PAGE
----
By Katie Kerwin McCrimmon
Latinos, who are uninsured at disproportionately high rates in Colorado, could gain the most as health reform takes hold.
That’s what happened in Massachusetts, which in 2006 became the first state in the nation to require health coverage for all individuals and to implement a health insurance exchange.
Massachusetts’ health reform law became a model for the Affordable Care Act, which the U.S. Supreme Court last month upheld.
“A lot of Latinos have low-paying jobs and they don’t qualify for Medicaid,” said Maria Gonzalez, spokeswoman of Health Care for All Massachusetts, a consumer advocacy group that helps people find health insurance.
“Before health reform in Massachusetts, one in four Latinos didn’t have health insurance. By 2010, 96 percent of documented Latinos had health insurance,” Gonzalez said.
In Colorado, about one-third of Hispanics are uninsured, according to the Colorado Health Access Survey’s (CHAS) latest results from 2011. The survey found that Hispanics were more likely to be uninsured than Anglos or African Americans.
The CHAS is the most extensive survey of health care coverage in Colorado. A program of The Colorado Trust and conducted every two years by the Colorado Health Institute, the results are based on detailed surveys of more than 10,000 Colorado households that represent the state’s more than five million residents.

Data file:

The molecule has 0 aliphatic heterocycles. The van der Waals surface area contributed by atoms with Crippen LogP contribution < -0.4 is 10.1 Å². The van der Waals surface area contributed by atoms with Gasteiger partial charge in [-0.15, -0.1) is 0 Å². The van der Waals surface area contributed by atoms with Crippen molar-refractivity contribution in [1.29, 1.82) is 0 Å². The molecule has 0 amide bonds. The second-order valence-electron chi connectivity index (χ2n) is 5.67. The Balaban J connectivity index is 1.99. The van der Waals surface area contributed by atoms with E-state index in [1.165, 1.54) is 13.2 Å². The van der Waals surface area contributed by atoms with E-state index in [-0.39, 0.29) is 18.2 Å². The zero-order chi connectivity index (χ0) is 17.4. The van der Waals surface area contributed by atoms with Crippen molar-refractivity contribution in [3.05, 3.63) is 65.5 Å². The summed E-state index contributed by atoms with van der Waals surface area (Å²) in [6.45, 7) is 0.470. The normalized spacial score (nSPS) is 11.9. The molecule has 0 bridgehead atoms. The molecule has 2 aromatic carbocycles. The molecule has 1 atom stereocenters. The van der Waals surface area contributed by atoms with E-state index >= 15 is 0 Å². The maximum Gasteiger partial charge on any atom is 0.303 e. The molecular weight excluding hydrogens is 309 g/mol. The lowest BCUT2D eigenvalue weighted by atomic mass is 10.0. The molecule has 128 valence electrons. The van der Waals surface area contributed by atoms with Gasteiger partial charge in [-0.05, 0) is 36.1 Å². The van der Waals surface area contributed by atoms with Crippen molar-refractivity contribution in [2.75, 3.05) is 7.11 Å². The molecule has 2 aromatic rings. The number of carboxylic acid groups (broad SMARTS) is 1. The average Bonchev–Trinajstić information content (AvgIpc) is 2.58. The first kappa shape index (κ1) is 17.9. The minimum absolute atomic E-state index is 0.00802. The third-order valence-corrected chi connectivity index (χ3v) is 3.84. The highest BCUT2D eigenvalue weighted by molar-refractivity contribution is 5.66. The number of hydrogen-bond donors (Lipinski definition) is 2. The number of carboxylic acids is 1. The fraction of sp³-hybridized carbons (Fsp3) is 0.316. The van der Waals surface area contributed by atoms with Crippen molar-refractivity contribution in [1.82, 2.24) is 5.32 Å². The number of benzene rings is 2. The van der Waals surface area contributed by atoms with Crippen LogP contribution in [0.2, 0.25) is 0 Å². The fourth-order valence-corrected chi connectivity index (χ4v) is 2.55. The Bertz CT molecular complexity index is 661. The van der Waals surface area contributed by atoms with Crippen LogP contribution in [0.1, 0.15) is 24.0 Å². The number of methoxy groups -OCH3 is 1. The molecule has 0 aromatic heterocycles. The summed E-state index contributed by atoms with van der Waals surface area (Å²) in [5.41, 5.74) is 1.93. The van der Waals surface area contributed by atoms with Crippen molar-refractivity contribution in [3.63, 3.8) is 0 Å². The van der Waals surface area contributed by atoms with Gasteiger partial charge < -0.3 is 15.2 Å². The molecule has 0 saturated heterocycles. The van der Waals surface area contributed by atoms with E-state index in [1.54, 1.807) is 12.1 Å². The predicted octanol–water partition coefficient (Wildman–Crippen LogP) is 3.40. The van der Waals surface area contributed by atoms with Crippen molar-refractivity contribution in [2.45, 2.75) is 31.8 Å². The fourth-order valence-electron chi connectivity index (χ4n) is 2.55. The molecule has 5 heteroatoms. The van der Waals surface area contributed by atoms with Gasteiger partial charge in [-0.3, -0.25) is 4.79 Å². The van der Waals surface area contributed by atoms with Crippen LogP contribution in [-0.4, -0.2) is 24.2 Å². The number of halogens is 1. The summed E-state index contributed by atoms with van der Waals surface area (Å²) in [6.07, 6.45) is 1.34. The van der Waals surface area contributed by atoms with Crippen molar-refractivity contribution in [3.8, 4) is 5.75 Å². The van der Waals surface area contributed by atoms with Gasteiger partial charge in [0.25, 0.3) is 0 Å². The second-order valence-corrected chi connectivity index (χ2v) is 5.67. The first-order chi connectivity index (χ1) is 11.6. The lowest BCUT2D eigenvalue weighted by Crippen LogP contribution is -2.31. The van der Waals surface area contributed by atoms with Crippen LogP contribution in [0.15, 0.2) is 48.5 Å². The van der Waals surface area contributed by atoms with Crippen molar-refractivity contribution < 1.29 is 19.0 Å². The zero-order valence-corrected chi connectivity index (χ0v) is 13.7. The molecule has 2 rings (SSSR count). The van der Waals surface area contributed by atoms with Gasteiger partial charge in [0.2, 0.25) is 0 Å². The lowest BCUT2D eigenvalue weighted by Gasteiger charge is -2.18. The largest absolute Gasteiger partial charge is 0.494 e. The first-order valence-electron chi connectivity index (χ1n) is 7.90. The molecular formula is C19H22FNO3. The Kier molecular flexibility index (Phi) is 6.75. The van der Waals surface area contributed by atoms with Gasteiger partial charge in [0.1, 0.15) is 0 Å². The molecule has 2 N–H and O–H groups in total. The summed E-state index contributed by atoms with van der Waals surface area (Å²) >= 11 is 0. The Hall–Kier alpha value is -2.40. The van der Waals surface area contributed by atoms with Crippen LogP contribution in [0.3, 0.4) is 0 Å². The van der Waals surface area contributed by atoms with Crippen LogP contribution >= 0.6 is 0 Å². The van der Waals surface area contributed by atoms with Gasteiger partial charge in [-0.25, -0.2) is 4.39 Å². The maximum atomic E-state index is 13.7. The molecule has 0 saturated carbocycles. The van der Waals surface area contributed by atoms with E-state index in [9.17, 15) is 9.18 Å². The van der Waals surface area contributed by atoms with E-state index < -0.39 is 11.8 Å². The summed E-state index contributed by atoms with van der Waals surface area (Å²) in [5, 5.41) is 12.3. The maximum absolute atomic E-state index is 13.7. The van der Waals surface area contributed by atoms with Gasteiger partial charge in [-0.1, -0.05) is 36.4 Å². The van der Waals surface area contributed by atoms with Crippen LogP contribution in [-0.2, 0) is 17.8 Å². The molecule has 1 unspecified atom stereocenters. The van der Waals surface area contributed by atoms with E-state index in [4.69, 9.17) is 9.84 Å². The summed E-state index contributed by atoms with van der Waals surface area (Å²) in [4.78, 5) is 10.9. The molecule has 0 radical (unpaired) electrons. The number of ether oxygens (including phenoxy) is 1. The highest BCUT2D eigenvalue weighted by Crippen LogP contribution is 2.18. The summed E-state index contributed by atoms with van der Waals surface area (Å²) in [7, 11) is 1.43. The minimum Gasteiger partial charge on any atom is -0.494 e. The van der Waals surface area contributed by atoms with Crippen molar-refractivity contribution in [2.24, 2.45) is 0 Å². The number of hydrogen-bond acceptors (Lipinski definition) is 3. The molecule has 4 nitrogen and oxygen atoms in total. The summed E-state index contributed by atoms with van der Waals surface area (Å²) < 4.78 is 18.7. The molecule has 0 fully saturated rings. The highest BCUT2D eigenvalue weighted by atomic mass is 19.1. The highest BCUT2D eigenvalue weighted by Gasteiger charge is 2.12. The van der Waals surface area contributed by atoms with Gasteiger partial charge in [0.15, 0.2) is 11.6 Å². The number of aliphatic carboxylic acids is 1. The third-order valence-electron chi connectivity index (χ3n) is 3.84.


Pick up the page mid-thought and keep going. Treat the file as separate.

About 21 percent of Colorado’s 5.1 million people are Latino, according to U.S. Census data.
Neither the national health law, nor the Massachusetts health measure, provided for coverage for immigrants who had not entered the U.S. legally. (Related: click here to read Opinion:
In Massachusetts, hospitals worked with advocates to create a separate program to give health coverage to undocumented immigrants. In Colorado, undocumented immigrants often seek care at ERs or through community health systems.
This week, Gonzalez and other health navigators from Massachusetts came to Colorado to advise a newly-formed Colorado group called Adelante con la Salud: Latino Health Care Engagement Project. The group aims to improve health access among Colorado Latinos and to help people here understand the concept of a health exchange.
Colorado’s new exchange, an online health marketplace where consumers and business owners will be able to buy and compare health insurance plans, is slated to open in October, 2013 for plans that will start on New Year’s Day in 2014.
“Now that the (U.S. Supreme) Court has ruled, it’s time for everyone, including Latinos, to understand the benefits of the health care law,” Melanie Herrera Bortz, co-director for the new group, said in a statement. “Our organization believes the ACA will do for Colorado Latinos what the Massachusetts health care law did for Latinos there. We just need to educate our community. In Massachusetts, coverage for Latinos skyrocketed.”
Among those who got help there was Eugenio Hernandez, a legal immigrant from El Salvador who says health insurance saved his life. Hernandez had lived and worked in the U.S. for about twenty years and had paid taxes, but never had health insurance.